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Mammograms are an important tool in your overall breast health. They can reveal problems before you have symptoms. They can detect breast cancer when it’s small and easier to treat.

Baystate’s highly trained team of radiology experts uses the latest digital equipment, including 3D mammography, to perform more than 60,000 mammograms a year.

Our experience – combined with the latest technology – means greater accuracy and peace of mind.

Most women should start screening mammograms at age 40. If you are at high risk due to family or personal history, your doctor may recommend that you begin regular screenings before age 40. Once you begin, you should expect to have a mammogram at least every one to two years.


A mammogram is an X-ray of the breast. It can show potential problems – such as a breast lump, a cyst (fluid filled sac), or a build-up of calcium or fatty cells – before you or your doctor can feel them.

Like all X-rays, mammograms give off very low doses of radiation. But the benefits of mammography are much greater than the potential harm.

There are two kinds of mammograms:

  1. Screening mammograms typically include two views of each breast taken from different angles. Mammograms are the only proven method for finding certain types of abnormal growths in the breasts. Five to 15 percent of women will need a follow-up exam or biopsy after a mammogram.
  2. Diagnostic mammograms are used to look for signs of breast cancer when you have symptoms – such as a lump, pain, or nipple discharge – or when your doctor sees suspicious results on a screening mammogram. Diagnostic mammograms are typically more detailed than screening mammograms.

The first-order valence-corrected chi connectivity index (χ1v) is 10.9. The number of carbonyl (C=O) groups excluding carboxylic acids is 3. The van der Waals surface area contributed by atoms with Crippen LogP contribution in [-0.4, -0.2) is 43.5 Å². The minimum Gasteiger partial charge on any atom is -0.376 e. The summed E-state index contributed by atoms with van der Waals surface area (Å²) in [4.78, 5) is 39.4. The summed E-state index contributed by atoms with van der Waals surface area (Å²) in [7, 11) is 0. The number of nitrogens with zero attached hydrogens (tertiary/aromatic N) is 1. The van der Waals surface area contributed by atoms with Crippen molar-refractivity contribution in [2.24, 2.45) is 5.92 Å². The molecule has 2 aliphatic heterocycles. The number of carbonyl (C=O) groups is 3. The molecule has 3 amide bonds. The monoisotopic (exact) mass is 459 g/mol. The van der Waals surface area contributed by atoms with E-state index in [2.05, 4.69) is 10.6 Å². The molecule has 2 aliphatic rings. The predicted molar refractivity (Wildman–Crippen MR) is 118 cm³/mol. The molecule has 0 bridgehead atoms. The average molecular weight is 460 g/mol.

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What is digital mammography?

Digital mammography is the standard in care today. It produces clear, accurate X-rays in the form of digital files.

Digital mammograms have been shown to better detect breast cancer in women who are under age 50, have dense breast tissue, or are nearing menopause. They also make it easier to confidentially store and share mammogram results for consultation among breast surgeons and radiologists.

In addition to digital mammography, Baystate uses a sophisticated computer-aided (CAD) program to help us interpret your mammogram. This software allows our radiologists to mark potential concern spots, which may be reviewed again in follow-up exams.

When is 3D mammography used?

A 3D mammogram (also called breast tomosynthesis or "tomo") is a type of digital mammogram. It uses the same X-rays as standard 2D mammograms and it’s done in a similar way: your breast is compressed between two plates.

Unlike 2D mammograms, which take images only from the front and side, 3D mammograms take images, or "slices," of your breast from many different angles. This creates a 3D picture of your breast.

While 3D mammography may sound like an “upgrade” from 2D mammography, it’s not right for every case. It can be useful for assessing the size of a cancerous growth, or for screening breasts that are particularly dense.

3D mammograms are not covered by every insurance plan and they are not necessary for every screening. We’ll discuss your options with you.

What to expect during a mammogram

You’ll be asked to remove your shirt and bra, and then put on a gown. A specially trained technician will place your breast on the mammography machine platform.

The tech will adjust the machine to gently compress (flatten) your breast with a paddle. You may feel discomfort, but the exam should not be painful.

Compression is important because it:

  • Evens out your breast thickness to help reveal any abnormal spots
  • Helps lower the X-ray dose
  • Keeps your breast still so we can get more accurate pictures and less blurriness

Your technician will take two images of each breast: a top-to-bottom view and a side view. You will be asked to stand still for a few seconds while each picture is taken.

The entire exam should last about 20 minutes, with only a few seconds of compression.

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